Network Performance and Optimisation
This is by far the most important component of Desktop as a Service and while we take care of our side as the service provider you still need to take into consideration the end-users environment.
- Correctly optimise the group policy PCoIP settings to suit your clients needs. For example if a client doesn’t care about video then lower the frame rate, or if several of the clients staff members are remote, setup a secondary GPO that applies just to them to give them a more optimised experience.
- Quality of Service on the end-users network can be important. Our DaaS offering works in real time in the same way thatVoIP does. Because of this UDP 4172 should be set to real time/highest priority.
- Minimal packet loss and as low as possible jitter. Because our system uses UDP there is no error checking on sent/received packets like there is with TCP which helps provide a better experience as its less heavy compared to TCP alternatives. However, this may cause too much packet loss and the end-user experience will be directly impacted. Likewise with Jitter, DaaS requires a smooth as possible connection to the internet. In saying this, i nmy experience only very heavy jitter or link saturation will cause lag to the end-user.
- When speccing up a potential DaaS opportunity it’s important to look at their internet connection as this is the backbone back to our services. I recommend looking at the following when looking at an opportunity:
- – a good/reliable DSL2+ connection can suit up to 5 users (more if they are light workloads like Point of Sales)
- – Full Screen (24” Monitor) HD Video requires 17-22Mbits of bandwidth as its being delivered in real time, unlike YouTube which gets to compress / buffer before it starts streaming. Its highly unlikely that more than one user would ever be doing this at a time in a normal business environment. However smaller the video the less bandwidth it will require. A standard YouTube video (not full screen) will run on a good ADSL2+ connection
- – 4G Services work fantastically with DaaS and are a good secondary link for redundancy in the event of the main internet going down. They also work particularly well for temporary offices and remote workers
Below are recommendations of how you can save a range of IT headaches:
- Turn off Automatic Software Updates – If you are using Dynamic Desktops and having them reset to their Gold Pattern be sure to turn all automatic updates off. Examples of this is Java and Adobe Reader. The reason for this is updates will never stick due them them resetting each time a user logs off. This isn’t an issue with Static Desktops.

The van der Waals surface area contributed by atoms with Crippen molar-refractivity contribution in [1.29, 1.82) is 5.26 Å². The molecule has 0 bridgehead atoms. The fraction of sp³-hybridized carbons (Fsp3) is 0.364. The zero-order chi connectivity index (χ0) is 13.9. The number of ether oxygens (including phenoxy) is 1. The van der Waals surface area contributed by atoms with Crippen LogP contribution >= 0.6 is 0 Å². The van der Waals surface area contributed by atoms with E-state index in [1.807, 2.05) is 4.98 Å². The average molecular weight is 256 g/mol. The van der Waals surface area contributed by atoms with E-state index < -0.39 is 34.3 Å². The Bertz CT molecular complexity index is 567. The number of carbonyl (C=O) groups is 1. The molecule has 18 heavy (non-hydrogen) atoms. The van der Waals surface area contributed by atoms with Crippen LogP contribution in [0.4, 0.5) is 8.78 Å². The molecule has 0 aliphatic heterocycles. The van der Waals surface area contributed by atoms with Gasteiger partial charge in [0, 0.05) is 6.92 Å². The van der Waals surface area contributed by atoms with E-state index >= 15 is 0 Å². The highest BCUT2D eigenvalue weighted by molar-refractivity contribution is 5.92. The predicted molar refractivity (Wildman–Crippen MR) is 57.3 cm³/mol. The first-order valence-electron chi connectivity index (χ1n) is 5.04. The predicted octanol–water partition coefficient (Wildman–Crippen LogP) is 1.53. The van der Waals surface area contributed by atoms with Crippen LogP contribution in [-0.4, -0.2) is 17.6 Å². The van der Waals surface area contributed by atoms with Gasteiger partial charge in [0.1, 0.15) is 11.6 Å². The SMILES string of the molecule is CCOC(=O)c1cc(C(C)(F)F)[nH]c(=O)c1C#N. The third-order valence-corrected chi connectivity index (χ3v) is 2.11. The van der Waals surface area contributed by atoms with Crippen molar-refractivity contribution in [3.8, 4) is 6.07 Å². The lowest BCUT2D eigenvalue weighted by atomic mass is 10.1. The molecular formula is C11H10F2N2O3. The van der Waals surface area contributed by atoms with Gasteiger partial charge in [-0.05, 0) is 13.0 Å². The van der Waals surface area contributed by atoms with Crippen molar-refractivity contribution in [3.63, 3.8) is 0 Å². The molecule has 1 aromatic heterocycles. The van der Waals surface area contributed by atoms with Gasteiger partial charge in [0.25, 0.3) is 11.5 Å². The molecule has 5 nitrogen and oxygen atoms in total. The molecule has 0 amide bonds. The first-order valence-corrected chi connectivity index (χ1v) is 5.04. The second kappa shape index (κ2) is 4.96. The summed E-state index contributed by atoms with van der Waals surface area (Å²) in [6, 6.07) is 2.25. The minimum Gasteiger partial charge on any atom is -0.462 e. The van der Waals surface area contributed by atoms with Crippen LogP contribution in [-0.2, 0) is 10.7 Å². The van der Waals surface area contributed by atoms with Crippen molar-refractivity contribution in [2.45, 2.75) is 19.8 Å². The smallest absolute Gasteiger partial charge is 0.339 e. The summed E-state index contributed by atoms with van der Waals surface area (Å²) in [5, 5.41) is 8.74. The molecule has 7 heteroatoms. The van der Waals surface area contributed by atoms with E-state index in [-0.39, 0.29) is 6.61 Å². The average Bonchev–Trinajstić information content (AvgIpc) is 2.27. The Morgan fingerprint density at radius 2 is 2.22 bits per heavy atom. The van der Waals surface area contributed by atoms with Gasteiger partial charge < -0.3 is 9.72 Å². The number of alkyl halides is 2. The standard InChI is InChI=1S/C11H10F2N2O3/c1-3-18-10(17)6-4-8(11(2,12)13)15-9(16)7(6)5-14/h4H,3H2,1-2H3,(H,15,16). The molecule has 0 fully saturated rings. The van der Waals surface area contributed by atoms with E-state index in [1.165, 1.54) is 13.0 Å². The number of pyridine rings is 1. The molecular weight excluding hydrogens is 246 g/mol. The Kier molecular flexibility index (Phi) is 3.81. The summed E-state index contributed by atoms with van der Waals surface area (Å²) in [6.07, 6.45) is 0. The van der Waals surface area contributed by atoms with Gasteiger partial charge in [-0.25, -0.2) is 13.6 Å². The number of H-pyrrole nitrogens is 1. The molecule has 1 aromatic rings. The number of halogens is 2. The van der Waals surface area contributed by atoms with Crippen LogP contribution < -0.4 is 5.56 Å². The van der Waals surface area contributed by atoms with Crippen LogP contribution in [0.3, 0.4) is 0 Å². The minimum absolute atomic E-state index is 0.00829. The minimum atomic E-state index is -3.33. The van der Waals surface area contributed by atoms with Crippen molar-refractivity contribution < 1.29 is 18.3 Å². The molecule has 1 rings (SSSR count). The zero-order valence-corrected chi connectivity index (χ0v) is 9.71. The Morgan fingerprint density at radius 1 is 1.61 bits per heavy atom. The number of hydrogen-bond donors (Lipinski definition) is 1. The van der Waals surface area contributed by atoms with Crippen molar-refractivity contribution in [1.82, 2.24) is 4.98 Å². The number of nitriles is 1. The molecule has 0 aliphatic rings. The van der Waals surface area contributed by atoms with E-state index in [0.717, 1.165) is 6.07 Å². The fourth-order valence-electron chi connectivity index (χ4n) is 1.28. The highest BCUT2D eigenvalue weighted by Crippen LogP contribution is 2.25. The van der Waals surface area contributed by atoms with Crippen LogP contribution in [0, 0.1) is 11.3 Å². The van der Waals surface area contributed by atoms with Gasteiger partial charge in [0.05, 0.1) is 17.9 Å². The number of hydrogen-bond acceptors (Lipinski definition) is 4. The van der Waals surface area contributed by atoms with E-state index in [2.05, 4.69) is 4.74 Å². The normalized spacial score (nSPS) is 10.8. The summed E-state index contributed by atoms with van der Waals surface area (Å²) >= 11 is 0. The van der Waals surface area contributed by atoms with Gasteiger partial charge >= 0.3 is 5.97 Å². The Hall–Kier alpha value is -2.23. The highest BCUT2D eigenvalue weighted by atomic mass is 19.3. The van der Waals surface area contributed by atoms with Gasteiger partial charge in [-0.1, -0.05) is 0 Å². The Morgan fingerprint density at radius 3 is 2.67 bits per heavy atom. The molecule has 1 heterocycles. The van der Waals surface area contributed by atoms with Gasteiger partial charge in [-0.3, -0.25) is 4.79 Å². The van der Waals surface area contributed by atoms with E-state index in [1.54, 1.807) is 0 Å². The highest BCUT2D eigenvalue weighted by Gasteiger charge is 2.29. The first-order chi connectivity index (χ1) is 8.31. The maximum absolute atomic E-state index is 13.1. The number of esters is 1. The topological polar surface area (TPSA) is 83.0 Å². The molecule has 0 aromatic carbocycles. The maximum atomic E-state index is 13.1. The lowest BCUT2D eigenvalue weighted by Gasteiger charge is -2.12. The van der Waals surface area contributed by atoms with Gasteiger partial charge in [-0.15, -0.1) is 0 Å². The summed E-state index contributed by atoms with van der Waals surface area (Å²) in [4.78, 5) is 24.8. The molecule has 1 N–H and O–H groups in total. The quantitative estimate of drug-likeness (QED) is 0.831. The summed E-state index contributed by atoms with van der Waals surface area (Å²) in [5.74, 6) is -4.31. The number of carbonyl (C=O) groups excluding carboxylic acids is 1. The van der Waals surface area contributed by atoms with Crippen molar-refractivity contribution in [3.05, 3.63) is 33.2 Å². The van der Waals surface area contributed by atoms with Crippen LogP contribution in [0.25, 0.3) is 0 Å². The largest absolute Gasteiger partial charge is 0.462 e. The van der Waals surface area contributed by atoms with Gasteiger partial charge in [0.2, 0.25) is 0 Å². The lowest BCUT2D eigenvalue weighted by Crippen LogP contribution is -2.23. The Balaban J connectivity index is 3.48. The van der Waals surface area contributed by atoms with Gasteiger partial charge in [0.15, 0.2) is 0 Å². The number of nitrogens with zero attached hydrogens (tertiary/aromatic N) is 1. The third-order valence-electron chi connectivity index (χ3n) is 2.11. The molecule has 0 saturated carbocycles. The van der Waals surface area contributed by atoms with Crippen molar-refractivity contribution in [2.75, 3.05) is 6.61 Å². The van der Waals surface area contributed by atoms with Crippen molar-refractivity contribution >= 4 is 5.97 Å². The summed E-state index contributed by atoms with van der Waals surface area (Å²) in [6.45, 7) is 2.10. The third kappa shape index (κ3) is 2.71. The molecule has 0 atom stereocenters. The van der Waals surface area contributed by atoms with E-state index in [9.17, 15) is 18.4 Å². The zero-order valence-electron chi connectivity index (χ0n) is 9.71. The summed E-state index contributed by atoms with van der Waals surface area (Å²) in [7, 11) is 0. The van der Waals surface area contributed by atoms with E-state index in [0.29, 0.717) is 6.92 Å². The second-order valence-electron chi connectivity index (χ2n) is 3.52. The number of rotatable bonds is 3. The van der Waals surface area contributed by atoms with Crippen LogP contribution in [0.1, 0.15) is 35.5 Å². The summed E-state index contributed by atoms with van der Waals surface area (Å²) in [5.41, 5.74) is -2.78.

- Don’t let applications start on load, let the user start them as they need them. This will speed up load times, particularly if you have lots of staff logging in at once but it will free up resources on the desktop which will result in a better user experience.
- Use Folder Redirection! This one is very important. Part of the benefit of Desktop as a Service is the ability to quickly move a user to another desktop in the event something goes wrong with their current one – this minimises downtime for the user and dramatically reduces the cost associated with fixing the issue, (provide a new one, delete the old one). If Folder Redirection isn’t done then you won’t be able to take advantage of this. On the other hand, we don’t provide backups for desktops, so a user could potentially lose their data if you haven’t redirected it.
- Hide the C drive from users. If you’ve applied Folder Redirection, then everything should be being saved to a network share that is centrally backed up. Allowing users to save to the C drive is fine, however everything in point 3 still applies as backups are not provided and you can’t quickly move users to a new desktop without them losing their C drive data.
- Don’t give users local admin access. Now I understand this isn’t possible in all cases but by giving them local admin access, you are putting yourself in a compromising position, especially with Dynamic Desktops. If you can get users to submit support requests to you for software installations, this will allow you to filter out the majority of issues that slow down a hosted desktop. I’ve seen users install all sorts of things from torrent applications to games which really are not designed to run in a Hosted Desktop.
Remember that the most important aspect of Desktop as a Service is that end-users have a great experience. Everything we can do to make it better will mean less support calls and happier users! Sometimes, the best thing you can do is to provide a few limitations.